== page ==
The 1999 cult hit “Office Space” hilariously lampooned corporate culture, its numbing mundanities and soulless assaults on the dignity of everyday employees.
But more recently, in a scheme that looked a lot like the movie’s key plotline, it appears to have inspired one man in Washington state to steal $300,000 in funds from his employer.
If only our online vulnerabilities were so funny. Consumers lost nearly $6 billion to fraud in 2021, a 70% jump over the previous year, according to the Federal Trade Commission. More than a third of the losses were connected to imposter scams, the FTC said.
Our expanding digital footprints are found across an endless web of online vaults, bank accounts and file storage sites. Everything — retirement savings, payroll information and other valuable assets and resources — have been reduced to binary code. And having it all laid out so neatly can be a tantalizing temptation for hackers who can drain your funds faster than you can figure out who stole your stapler.
Here’s what you need to know to protect yourself.
Scheming in Seattle
Police in Seattle allege a software engineer for online retailer Zulily used malicious code to route more than $300,000 to his personal bank account.
Investigators found a file on the worker’s laptop titled “OfficeSpace Project” that held details of his alleged plan to move shipping fees into his own bank account — mimicking the movie’s storyline of engineers who plotted revenge for their company’s downsizing plans by embezzling fractions of cents into a personal bank account. He’s also accused of having used his access to adjust prices to buy items at significantly discounted prices.
In an interview with police, the engineer claimed the orders came to his house by mistake after a test he’d run. He claims he’d just forgotten to tell his employer or return the items. And then once he was fired, according to the police report, he says he just thought, “F— ’em.”
We can chuckle at the Seattle suspect’s inspiration, but online theft has become a decidedly unfunny threat to the online property of millions of Americans and businesses.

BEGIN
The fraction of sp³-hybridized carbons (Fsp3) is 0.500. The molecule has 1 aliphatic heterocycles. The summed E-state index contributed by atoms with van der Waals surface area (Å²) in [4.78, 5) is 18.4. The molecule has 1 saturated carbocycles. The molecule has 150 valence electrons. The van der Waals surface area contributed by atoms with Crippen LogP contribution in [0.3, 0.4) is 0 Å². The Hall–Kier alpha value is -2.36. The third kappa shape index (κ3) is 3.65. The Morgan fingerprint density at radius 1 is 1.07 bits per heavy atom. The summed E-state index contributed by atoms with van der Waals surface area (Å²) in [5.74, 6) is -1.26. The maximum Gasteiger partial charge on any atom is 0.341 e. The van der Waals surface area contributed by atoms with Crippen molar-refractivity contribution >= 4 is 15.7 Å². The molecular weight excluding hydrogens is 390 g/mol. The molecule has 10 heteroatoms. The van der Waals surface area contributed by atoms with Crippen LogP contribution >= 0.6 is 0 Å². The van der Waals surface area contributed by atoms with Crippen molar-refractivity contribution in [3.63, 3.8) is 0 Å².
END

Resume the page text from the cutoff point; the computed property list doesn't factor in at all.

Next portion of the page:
The peril is especially acute for consumers. Consider the growing popularity of online banks, many of which offer jaw-dropping interest rates for savings accounts — a clear advantage over bricks-and-mortar banks until you remember that those funds are only a username, password and some authentication away from a hacker’s worst intentions.
If you’re hacked and drained, heading to the local branch for resolution may not be an option.
It didn’t help things when LastPass — a favored password manager lauded for its secure storage of usernames and passwords — was hacked, exposing consumer data.
There are some obvious things you can do to stay safe online. Strong passwords mix numbers, cases and special characters to foil brute-force attacks. And scrutinizing that too-good-to-be-true email offer can reveal spelling errors, grammar mistakes and other tells that can unmask a bumbling phishing attempt.
But some other less obvious means of protection are often overlooked:
Multi-factor authentication: Most of the time, usernames and passwords just aren’t enough. Large companies and banks already aggressively push multifactor authentication — which requires a user to present two or more pieces of evidence to verify identity — to add valuable layers of protection. When given the option, consider using it.
Avoid public wireless networks: Tempted to use that airport layover to pay some bills or move money between accounts? Save it for home. Publicly accessible Wi-Fi networks may be life-savers at the coffee shop or airport terminal, but they’re notoriously leaky and vulnerable to sniffing and so-called “man in the middle” attacks that intercept messages between people who assume they’re communicating directly with each other.
Audit your digital footprint: It’s time to take stock of your online presence. How many accounts do you have? How many have you used lately? Consider deleting old and unused accounts and services that require a password. You can also use privacy extensions with your web browser, and avoid using common single sign-on methods that use your Google or Facebook credentials to access sites and accounts. If those high-value systems are hacked, you’re vulnerable.
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This article provides information only and should not be construed as advice. It is provided without warranty of any kind.